Sakkaku and Close Encounters: Furen-ko

Lake Furen-ko is about a 15 minutes’ drive from Nemuro City, which is the last stop on the JR Hanasaki Line and situated at the eastern tip of Hokkaido. 錯覚 (Sakkaku) is one of my favorite Japanese words. It means that you get an incorrect perception of something. I constantly had that feeling while riding over Lake Furen-ko in Mr. Komukai’s fishing boat. I kept asking him ‘Are we in the sea?’, only to be told rather exasperatedly, ‘No. This is Lake Furen-ko!’. In my defense, Furen-ko is a lagoon that was once part of the sea.

Furen-ko is a large lake, extending 20 km from east to west. We were lucky enough to see small herds of earless seals (azarashi in Japanese and tokkari in the Ainu language) that inquisitively popped up at safe distances around our boat. During our ride, pilot Komukai asked me if I would like to step out of the boat! Furen-ko is shallow enough that some areas can be walked in if you have an expert guide. I can safely say that it was the first time I ever waked in the middle of a lake! 😊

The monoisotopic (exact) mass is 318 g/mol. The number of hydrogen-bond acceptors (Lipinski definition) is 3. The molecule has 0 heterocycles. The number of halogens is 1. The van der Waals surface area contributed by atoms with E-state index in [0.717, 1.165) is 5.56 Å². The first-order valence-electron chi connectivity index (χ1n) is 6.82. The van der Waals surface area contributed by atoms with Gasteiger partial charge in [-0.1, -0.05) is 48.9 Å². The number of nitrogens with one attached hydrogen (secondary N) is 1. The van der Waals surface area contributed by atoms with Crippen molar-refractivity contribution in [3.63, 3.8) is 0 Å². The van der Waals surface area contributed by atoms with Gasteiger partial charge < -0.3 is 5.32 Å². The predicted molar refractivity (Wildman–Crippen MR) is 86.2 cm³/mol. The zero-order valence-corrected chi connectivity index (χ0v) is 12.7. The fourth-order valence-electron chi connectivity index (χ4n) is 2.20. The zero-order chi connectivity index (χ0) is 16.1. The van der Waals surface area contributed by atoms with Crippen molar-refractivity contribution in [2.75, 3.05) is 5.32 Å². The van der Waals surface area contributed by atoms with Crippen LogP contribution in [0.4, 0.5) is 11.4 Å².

Shunkuni-tai refers to the 3 sand dunes that separate Furen-ko from the Okhotsk Sea. They were formed by sand carried in from the sea. Shunkuni-tai hosts a wide variety of wildlife, and we were hoping to see deer. I wasn’t disappointed when I walked along the boardwalk. First, I saw a few deer in the distance, and then I heard a rumbling sound as a small herd of about 6 deer ran directly under me. They stopped a few meters away, gazed up at me, figured I was harmless and started munching grass. It was my first close encounter with wetlands wildlife! 😊

James McGill

Welcome to the Japanese Ramsar site,
Furen-ko and Shunkuni-tai


Slide shows

JR Hanasaki-line
Chanai, Hamanaka to Nemuro
Shunkuni-tai Wetland
Taking a boat ride on Lake Furen-ko
Local Information